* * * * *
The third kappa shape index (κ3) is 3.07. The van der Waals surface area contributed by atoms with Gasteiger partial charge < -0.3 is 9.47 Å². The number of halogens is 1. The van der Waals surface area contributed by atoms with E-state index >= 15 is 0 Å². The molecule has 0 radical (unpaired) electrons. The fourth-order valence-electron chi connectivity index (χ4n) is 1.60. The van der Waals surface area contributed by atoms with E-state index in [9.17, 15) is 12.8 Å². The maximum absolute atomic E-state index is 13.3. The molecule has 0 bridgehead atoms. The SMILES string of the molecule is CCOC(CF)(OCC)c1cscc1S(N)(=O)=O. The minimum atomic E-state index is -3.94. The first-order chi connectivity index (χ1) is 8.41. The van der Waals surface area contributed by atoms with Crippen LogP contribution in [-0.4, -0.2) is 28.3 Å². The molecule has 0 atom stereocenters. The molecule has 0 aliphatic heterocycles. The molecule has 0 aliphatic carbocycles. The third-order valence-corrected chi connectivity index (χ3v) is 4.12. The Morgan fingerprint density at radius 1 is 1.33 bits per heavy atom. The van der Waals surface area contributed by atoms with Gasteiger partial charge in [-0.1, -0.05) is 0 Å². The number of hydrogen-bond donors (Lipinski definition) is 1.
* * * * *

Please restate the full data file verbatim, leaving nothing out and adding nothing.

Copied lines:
The third kappa shape index (κ3) is 3.07. The van der Waals surface area contributed by atoms with Gasteiger partial charge < -0.3 is 9.47 Å². The number of halogens is 1. The van der Waals surface area contributed by atoms with E-state index >= 15 is 0 Å². The molecule has 0 radical (unpaired) electrons. The fourth-order valence-electron chi connectivity index (χ4n) is 1.60. The van der Waals surface area contributed by atoms with E-state index in [9.17, 15) is 12.8 Å². The maximum absolute atomic E-state index is 13.3. The molecule has 0 bridgehead atoms. The SMILES string of the molecule is CCOC(CF)(OCC)c1cscc1S(N)(=O)=O. The minimum atomic E-state index is -3.94. The first-order chi connectivity index (χ1) is 8.41. The van der Waals surface area contributed by atoms with Crippen LogP contribution in [-0.4, -0.2) is 28.3 Å². The molecule has 0 atom stereocenters. The molecule has 0 aliphatic heterocycles. The molecule has 0 aliphatic carbocycles. The third-order valence-corrected chi connectivity index (χ3v) is 4.12. The Morgan fingerprint density at radius 1 is 1.33 bits per heavy atom. The van der Waals surface area contributed by atoms with Gasteiger partial charge in [-0.1, -0.05) is 0 Å². The number of hydrogen-bond donors (Lipinski definition) is 1.